In 2017 insurance companies wrote US$4,891 billion in premiums worldwide, with life insurance accounting for 54.3% and non-life for 45.7%.
Around 78.1% of premiums come from the advanced markets, where on average 7.8% of GDP or US$3,516 per capita was spent on insurance. Among markets, an average of just 3.3% of GDP or US$166 per capita was spent on insurance.
In Hong Kong, the Insurance Authority reported that total gross premiums in 2017 stood at HK$489.6 billion, up 9.1% from 2016. Hong Kong has a relatively mature insurance market as exemplified by the variety and complexity of insurance products to cater to the varied needs of businesses and consumers.
An industry in transition
The Hong Kong insurance industry itself is undergoing a fundamental transformation, in part driven by regulatory changes – including a new regulator, business pressures to reduce cost, disruption caused by Fintechs and Insurtechs, increase mergers and acquisition activities, and shift in customer behavior – particularly with the arrival of millennials both as customers and employees.
Belinda Au, general manager, distribution and marketing at Sun Life Hong Kong, says awareness among Hong Kong people of the value of insurance is high “whether it is for protection, medical or critical illness. But I don't think they really understand the difference so in a sense they still require financial advisory to help them actually choose,” she added.
While she conceded that people may go online to search for insurance products, at the end of the day, they will still want to purchase their insurance or investment policies through a face-to-face meeting. She sees this as remaining the trend for the foreseeable 5 to 10 years.
“So even though digital insurance is something new that is coming, I don't think that's going to be mainstream or a core market business model,” she opined.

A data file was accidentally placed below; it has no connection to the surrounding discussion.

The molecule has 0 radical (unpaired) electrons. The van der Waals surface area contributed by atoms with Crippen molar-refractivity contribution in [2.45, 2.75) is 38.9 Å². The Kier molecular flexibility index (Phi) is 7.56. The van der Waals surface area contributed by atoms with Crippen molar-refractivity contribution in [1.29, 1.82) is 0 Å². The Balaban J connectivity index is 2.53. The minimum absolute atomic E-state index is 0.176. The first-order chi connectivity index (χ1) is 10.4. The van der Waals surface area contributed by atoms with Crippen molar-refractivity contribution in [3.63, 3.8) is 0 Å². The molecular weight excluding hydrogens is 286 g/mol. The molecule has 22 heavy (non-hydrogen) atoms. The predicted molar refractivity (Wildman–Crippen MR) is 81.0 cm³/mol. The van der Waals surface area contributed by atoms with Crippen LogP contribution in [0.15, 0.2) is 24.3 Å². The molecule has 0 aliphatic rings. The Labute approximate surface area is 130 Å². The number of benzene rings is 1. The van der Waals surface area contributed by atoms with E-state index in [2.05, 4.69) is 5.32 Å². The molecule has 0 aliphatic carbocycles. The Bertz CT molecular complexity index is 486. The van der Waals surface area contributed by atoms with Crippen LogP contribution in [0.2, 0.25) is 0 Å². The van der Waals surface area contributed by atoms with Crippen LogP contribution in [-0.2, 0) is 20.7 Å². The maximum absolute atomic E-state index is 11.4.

Changing of the workforce
There is a healthy growth in the number of certified insurance agents in the city. The Insurance Agents Registration Board estimates about 56,464 as of September 2018. Au observed a positive growth in the number of professionals entering the insurance industry, although she also observed a growing population of professionals from the mainland [China].
According to Au, Sun Life Hong Kong is also focused on nurturing a younger population of insurance professionals. “Our Gen Y advisories today account for about 50% of our agency force which potentially will translate into a younger base of new clients,” she confided.
Au acknowledged that as a business undergoing digital transformation, a priority is making sure that “the client experience is something memorable, it is something that they actually want to continue so even though we are not one of the so-called big names in Hong Kong but our client services is still one of the best,” she concluded.
Watch the full video to hear more about Sun Life Hong Kong’s business strategy. Topics covered in the video include:
- The insurance industry landscape in 2019: 0:06-1:21
- What the changing profile of insurance agents mean: 1:21-2:49
- The biggest challenge for Sun Life Hong Kong in 2019: 2:49-3:38
EY’s Asia-Pacific insurance lead, Jonathan Zhao mature life insurers in many Asia-Pacific markets are placing increased focus on cost efficiencies across their businesses. For many, large-scale transformation programs and the adoption of digital platforms provide a solution. Insurers in this region have the added complexity of the critical relationship with agents and bancassurance partners, so solving for cost efficiencies should also focus on enhancing these distribution channels and not be an exclusively digital focus.
“Today’s intense margin pressures mean that cost efficiency is more important than ever. While many insurers across the region are leading the way when it comes to adopting emerging technology and working with InsurTechs, we believe it’s imperative for insurers to make the critical decision about what capabilities they should own and manage themselves and what to outsource,” concluded Zhao.